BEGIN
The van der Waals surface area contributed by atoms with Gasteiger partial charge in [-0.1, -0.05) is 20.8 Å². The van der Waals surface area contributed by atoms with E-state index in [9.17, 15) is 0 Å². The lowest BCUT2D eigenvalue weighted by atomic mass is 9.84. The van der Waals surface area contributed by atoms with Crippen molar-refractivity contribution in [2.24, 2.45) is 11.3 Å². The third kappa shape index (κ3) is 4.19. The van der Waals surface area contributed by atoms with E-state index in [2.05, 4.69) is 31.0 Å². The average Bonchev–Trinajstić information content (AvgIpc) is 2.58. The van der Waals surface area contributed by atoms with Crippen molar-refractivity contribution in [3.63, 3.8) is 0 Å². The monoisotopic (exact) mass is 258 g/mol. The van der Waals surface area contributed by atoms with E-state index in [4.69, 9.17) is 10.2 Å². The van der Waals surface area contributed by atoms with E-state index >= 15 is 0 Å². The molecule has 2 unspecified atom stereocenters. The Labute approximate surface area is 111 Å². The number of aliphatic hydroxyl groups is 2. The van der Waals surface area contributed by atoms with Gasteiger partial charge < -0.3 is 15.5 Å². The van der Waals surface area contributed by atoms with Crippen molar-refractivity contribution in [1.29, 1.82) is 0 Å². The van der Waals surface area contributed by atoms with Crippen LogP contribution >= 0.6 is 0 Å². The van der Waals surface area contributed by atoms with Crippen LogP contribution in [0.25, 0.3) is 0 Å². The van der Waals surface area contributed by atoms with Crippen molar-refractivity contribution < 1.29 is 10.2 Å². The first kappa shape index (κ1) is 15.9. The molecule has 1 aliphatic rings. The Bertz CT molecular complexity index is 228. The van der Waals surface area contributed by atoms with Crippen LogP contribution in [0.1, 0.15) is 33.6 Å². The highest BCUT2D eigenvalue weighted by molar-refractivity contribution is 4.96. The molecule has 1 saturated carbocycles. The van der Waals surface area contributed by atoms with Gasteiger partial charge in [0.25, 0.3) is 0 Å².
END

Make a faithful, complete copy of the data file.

The van der Waals surface area contributed by atoms with Gasteiger partial charge in [-0.1, -0.05) is 20.8 Å². The van der Waals surface area contributed by atoms with E-state index in [9.17, 15) is 0 Å². The lowest BCUT2D eigenvalue weighted by atomic mass is 9.84. The van der Waals surface area contributed by atoms with Crippen molar-refractivity contribution in [2.24, 2.45) is 11.3 Å². The third kappa shape index (κ3) is 4.19. The van der Waals surface area contributed by atoms with E-state index in [2.05, 4.69) is 31.0 Å². The average Bonchev–Trinajstić information content (AvgIpc) is 2.58. The van der Waals surface area contributed by atoms with Crippen molar-refractivity contribution in [3.63, 3.8) is 0 Å². The monoisotopic (exact) mass is 258 g/mol. The van der Waals surface area contributed by atoms with E-state index in [4.69, 9.17) is 10.2 Å². The van der Waals surface area contributed by atoms with E-state index >= 15 is 0 Å². The molecule has 2 unspecified atom stereocenters. The Labute approximate surface area is 111 Å². The number of aliphatic hydroxyl groups is 2. The van der Waals surface area contributed by atoms with Gasteiger partial charge < -0.3 is 15.5 Å². The van der Waals surface area contributed by atoms with Crippen molar-refractivity contribution in [1.29, 1.82) is 0 Å². The van der Waals surface area contributed by atoms with Crippen LogP contribution >= 0.6 is 0 Å². The van der Waals surface area contributed by atoms with Crippen LogP contribution in [0.25, 0.3) is 0 Å². The van der Waals surface area contributed by atoms with Crippen molar-refractivity contribution < 1.29 is 10.2 Å². The first kappa shape index (κ1) is 15.9. The molecule has 1 aliphatic rings. The Bertz CT molecular complexity index is 228. The van der Waals surface area contributed by atoms with Crippen LogP contribution in [0.1, 0.15) is 33.6 Å². The highest BCUT2D eigenvalue weighted by molar-refractivity contribution is 4.96. The molecule has 1 saturated carbocycles. The van der Waals surface area contributed by atoms with Gasteiger partial charge in [0.25, 0.3) is 0 Å².